But my husband and son were sitting on the grass, watching.

            Merde.  I cannot let my seven-year-old see me looking like a clown.   Suddenly, I knew exactly what I had to do.

            “Tournez a gauche,” the teacher commanded.  I bowed to Cooper, and then copied what my classmates had done, purposely two beats behind.  Jacob looked confused, so I took it up a notch.  I exaggerated our wrong turns.  I checked my shoe for poop, grimaced, and wiped the pretend poop on a clump of grass.  Jacob giggled.  My classmates moved out of my way.  I wobbled on an imaginary tightrope and tapped Cooper gently on the butt trying to make him wobble, too.  Jacob and John laughed.  I marched with military precision while Cooper did just as he pleased, and I faked shock and dismay.  My guys were laughing with me.  Cooper joined in the ruse by slipping out of his collar, running and jumping onto Jacob, depositing muddy paws and kisses all over him.  Jacob was delighted.  We happily returned home across la route de Ste. Cergue, my secret failure safe.

            And then a miracle happened in the week between the second class and the final class.  A French-speaking electrician found his way to my house using my directions.  Directions I had told him en français.  Better still, he solved the riddle, ‘where do repairmen go when I give them directions?’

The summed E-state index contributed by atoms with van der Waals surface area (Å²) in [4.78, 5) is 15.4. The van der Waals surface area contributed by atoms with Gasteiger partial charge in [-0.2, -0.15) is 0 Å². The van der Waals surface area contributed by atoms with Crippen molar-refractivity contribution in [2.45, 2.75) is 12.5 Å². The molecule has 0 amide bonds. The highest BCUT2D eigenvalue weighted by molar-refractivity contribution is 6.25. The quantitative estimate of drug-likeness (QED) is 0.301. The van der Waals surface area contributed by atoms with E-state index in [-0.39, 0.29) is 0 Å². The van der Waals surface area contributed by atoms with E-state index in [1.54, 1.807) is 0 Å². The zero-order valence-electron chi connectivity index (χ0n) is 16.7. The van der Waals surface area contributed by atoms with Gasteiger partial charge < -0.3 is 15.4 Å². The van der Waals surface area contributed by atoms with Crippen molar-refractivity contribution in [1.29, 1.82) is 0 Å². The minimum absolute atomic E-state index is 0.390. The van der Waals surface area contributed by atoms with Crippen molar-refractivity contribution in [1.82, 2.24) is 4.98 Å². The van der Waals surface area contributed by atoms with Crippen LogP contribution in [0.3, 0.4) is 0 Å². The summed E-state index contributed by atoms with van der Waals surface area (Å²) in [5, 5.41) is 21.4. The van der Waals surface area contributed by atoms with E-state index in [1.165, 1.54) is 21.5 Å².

“Cette route est appelée ‘la route Blanche,’” he told me.  “Il n’est pas appelée ‘la Route de Ste. Cergue.’”  This road is called ‘The White Road,’ he said.  It is not called ‘the Road to Ste. Cergue.’”  Even though it damn well is the road to Ste. Cergue and everybody takes it to get there.

            There were no street signs of any kind, no name on the map.  Nothing identified it as la Route Blanche.  It seemed that this was a very new road by Swiss standards, only about 75 years old.  The “old” route, which meandered around quite a bit and started twelve miles away and at a completely different exit, is still called la Route de Ste. Cergue, even though no one has used it to get there since 1927.

            It is not my fault that French-speakers cannot follow my directions,  I realized ecstatically.  I can tell people how to get to my house!  I can do it in French!  They didn’t change the road name when they built the damn road.  They didn’t change the map or put up street signs.  There was no way for me to know!  I am not an idiot!